Campuses:

Microseismic Event Estimation via Full Waveform Inversion

Wednesday, May 13, 2015 - 9:00am - 9:50am
Keller 3-180
Susan Minkoff (University of Texas at Dallas)
Hydraulic fracturing is used to enable extraction of oil and gas from low permeability materials such as shale. A high pressure liquid is injected into the well to induce fractures that will allow fluids to flow more freely. The buildup of energy due to increased pressure in the rock leads to stress changes which may ultimately induce small earthquakes or microseismic events. These microseismic events can in turn be used as passive sources for improved imaging of the subsurface. However, in order for a microseismic event to be useful for imaging, its description must be known. As a result, determining microseismic source parameters, such as location and onset time, has become an important area of research in exploration seismology. Full waveform inversion accurately estimates the spatial and temporal components of a microseismic source. Assuming two-dimensional acoustic wave propagation, the gradient is computed via the adjoint state method for both the space and time components of the source waveform. Neither of these gradients requires storing the forward solution of the wave equation as is required by the imaging condition for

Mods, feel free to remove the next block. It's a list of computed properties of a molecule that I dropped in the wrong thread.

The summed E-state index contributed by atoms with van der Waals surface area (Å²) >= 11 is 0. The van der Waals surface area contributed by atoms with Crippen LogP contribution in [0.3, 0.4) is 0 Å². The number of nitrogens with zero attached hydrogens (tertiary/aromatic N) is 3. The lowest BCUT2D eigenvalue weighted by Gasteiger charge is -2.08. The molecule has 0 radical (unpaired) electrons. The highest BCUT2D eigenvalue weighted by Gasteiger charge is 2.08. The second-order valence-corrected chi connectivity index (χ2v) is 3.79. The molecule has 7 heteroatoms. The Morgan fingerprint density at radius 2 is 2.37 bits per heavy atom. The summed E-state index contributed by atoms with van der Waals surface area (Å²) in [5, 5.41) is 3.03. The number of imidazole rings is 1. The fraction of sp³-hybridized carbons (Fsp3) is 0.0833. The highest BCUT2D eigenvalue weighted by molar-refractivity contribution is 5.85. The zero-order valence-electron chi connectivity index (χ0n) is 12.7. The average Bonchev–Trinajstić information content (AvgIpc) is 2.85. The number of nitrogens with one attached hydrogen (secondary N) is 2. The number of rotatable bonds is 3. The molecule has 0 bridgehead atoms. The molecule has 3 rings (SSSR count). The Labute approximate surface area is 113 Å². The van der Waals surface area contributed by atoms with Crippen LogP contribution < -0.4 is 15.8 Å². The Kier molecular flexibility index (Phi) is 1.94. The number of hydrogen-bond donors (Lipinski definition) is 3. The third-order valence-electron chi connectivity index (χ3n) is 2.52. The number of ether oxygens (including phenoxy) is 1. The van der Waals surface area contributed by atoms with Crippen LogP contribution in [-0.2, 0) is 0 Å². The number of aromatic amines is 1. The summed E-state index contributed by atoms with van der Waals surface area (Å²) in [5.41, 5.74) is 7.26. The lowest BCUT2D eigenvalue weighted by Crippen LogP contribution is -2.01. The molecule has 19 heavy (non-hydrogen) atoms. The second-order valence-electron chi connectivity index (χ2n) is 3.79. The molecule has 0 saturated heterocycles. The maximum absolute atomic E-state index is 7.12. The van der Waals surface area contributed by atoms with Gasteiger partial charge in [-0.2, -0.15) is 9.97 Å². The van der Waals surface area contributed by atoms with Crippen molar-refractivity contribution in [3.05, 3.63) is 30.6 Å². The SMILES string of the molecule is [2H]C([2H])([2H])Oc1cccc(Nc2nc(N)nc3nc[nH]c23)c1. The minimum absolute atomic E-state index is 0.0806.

velocity inversion. Advantages of the method include the ability to handle extremely low signal-to-noise ratios, the ability to identify multiple sources, and the ability to produce accurate results in the absence of a good initial estimate for the source.